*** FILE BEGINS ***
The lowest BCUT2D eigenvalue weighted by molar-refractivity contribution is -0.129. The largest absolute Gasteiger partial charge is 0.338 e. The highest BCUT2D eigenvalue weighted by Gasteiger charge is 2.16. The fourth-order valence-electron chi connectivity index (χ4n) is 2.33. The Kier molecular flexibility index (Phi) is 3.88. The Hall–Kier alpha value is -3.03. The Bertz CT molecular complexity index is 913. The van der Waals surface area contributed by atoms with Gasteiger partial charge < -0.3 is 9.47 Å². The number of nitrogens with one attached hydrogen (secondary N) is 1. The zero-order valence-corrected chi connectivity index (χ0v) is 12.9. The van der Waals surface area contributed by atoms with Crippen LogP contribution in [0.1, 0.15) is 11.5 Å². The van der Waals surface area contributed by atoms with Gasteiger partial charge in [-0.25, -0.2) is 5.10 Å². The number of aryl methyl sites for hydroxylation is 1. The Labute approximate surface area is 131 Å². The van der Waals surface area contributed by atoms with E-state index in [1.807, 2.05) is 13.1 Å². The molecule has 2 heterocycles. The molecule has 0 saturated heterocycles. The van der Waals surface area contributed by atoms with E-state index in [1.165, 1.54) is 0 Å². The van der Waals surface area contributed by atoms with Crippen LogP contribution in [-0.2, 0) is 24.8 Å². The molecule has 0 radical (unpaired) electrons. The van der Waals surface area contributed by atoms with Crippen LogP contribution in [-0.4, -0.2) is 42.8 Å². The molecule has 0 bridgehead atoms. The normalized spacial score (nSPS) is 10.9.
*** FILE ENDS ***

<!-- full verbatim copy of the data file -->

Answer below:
The lowest BCUT2D eigenvalue weighted by molar-refractivity contribution is -0.129. The largest absolute Gasteiger partial charge is 0.338 e. The highest BCUT2D eigenvalue weighted by Gasteiger charge is 2.16. The fourth-order valence-electron chi connectivity index (χ4n) is 2.33. The Kier molecular flexibility index (Phi) is 3.88. The Hall–Kier alpha value is -3.03. The Bertz CT molecular complexity index is 913. The van der Waals surface area contributed by atoms with Gasteiger partial charge < -0.3 is 9.47 Å². The number of nitrogens with one attached hydrogen (secondary N) is 1. The zero-order valence-corrected chi connectivity index (χ0v) is 12.9. The van der Waals surface area contributed by atoms with Crippen LogP contribution in [0.1, 0.15) is 11.5 Å². The van der Waals surface area contributed by atoms with Gasteiger partial charge in [-0.25, -0.2) is 5.10 Å². The number of aryl methyl sites for hydroxylation is 1. The Labute approximate surface area is 131 Å². The van der Waals surface area contributed by atoms with E-state index in [1.807, 2.05) is 13.1 Å². The molecule has 2 heterocycles. The molecule has 0 saturated heterocycles. The van der Waals surface area contributed by atoms with E-state index in [1.165, 1.54) is 0 Å². The van der Waals surface area contributed by atoms with Crippen LogP contribution in [-0.2, 0) is 24.8 Å². The molecule has 0 radical (unpaired) electrons. The van der Waals surface area contributed by atoms with Crippen LogP contribution in [-0.4, -0.2) is 42.8 Å². The molecule has 0 bridgehead atoms. The normalized spacial score (nSPS) is 10.9.